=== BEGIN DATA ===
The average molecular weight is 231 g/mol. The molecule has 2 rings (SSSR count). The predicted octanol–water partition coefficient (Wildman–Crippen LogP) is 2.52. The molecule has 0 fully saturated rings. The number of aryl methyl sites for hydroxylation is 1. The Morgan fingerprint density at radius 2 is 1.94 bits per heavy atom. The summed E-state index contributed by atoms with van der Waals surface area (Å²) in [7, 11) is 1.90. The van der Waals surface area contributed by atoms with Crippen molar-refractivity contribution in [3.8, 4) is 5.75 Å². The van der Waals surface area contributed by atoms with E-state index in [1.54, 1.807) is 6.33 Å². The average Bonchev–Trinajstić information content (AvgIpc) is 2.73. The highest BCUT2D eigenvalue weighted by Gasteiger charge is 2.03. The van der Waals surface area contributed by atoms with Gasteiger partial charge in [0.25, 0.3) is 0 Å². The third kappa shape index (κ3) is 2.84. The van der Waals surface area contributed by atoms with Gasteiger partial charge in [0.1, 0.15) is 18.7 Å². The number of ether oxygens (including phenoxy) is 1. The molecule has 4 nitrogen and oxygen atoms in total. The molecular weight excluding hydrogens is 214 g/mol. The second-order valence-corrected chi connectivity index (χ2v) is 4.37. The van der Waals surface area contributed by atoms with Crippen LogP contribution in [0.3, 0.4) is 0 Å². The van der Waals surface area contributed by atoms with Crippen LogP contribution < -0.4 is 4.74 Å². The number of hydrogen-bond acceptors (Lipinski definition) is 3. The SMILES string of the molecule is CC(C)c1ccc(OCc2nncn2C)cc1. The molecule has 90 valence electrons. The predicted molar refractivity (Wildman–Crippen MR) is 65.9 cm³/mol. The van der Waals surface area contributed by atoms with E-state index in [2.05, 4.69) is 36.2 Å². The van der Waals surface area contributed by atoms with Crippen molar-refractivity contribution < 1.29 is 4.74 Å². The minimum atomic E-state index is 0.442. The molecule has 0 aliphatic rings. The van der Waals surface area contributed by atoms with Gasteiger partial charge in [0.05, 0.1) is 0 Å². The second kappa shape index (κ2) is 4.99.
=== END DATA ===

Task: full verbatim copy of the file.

The average molecular weight is 231 g/mol. The molecule has 2 rings (SSSR count). The predicted octanol–water partition coefficient (Wildman–Crippen LogP) is 2.52. The molecule has 0 fully saturated rings. The number of aryl methyl sites for hydroxylation is 1. The Morgan fingerprint density at radius 2 is 1.94 bits per heavy atom. The summed E-state index contributed by atoms with van der Waals surface area (Å²) in [7, 11) is 1.90. The van der Waals surface area contributed by atoms with Crippen molar-refractivity contribution in [3.8, 4) is 5.75 Å². The van der Waals surface area contributed by atoms with E-state index in [1.54, 1.807) is 6.33 Å². The average Bonchev–Trinajstić information content (AvgIpc) is 2.73. The highest BCUT2D eigenvalue weighted by Gasteiger charge is 2.03. The van der Waals surface area contributed by atoms with Gasteiger partial charge in [0.25, 0.3) is 0 Å². The third kappa shape index (κ3) is 2.84. The van der Waals surface area contributed by atoms with Gasteiger partial charge in [0.1, 0.15) is 18.7 Å². The number of ether oxygens (including phenoxy) is 1. The molecule has 4 nitrogen and oxygen atoms in total. The molecular weight excluding hydrogens is 214 g/mol. The second-order valence-corrected chi connectivity index (χ2v) is 4.37. The van der Waals surface area contributed by atoms with Crippen LogP contribution in [0.3, 0.4) is 0 Å². The van der Waals surface area contributed by atoms with Crippen LogP contribution < -0.4 is 4.74 Å². The number of hydrogen-bond acceptors (Lipinski definition) is 3. The SMILES string of the molecule is CC(C)c1ccc(OCc2nncn2C)cc1. The molecule has 90 valence electrons. The predicted molar refractivity (Wildman–Crippen MR) is 65.9 cm³/mol. The van der Waals surface area contributed by atoms with E-state index in [2.05, 4.69) is 36.2 Å². The van der Waals surface area contributed by atoms with Crippen molar-refractivity contribution < 1.29 is 4.74 Å². The minimum atomic E-state index is 0.442. The molecule has 0 aliphatic rings. The van der Waals surface area contributed by atoms with Gasteiger partial charge in [0.05, 0.1) is 0 Å². The second kappa shape index (κ2) is 4.99.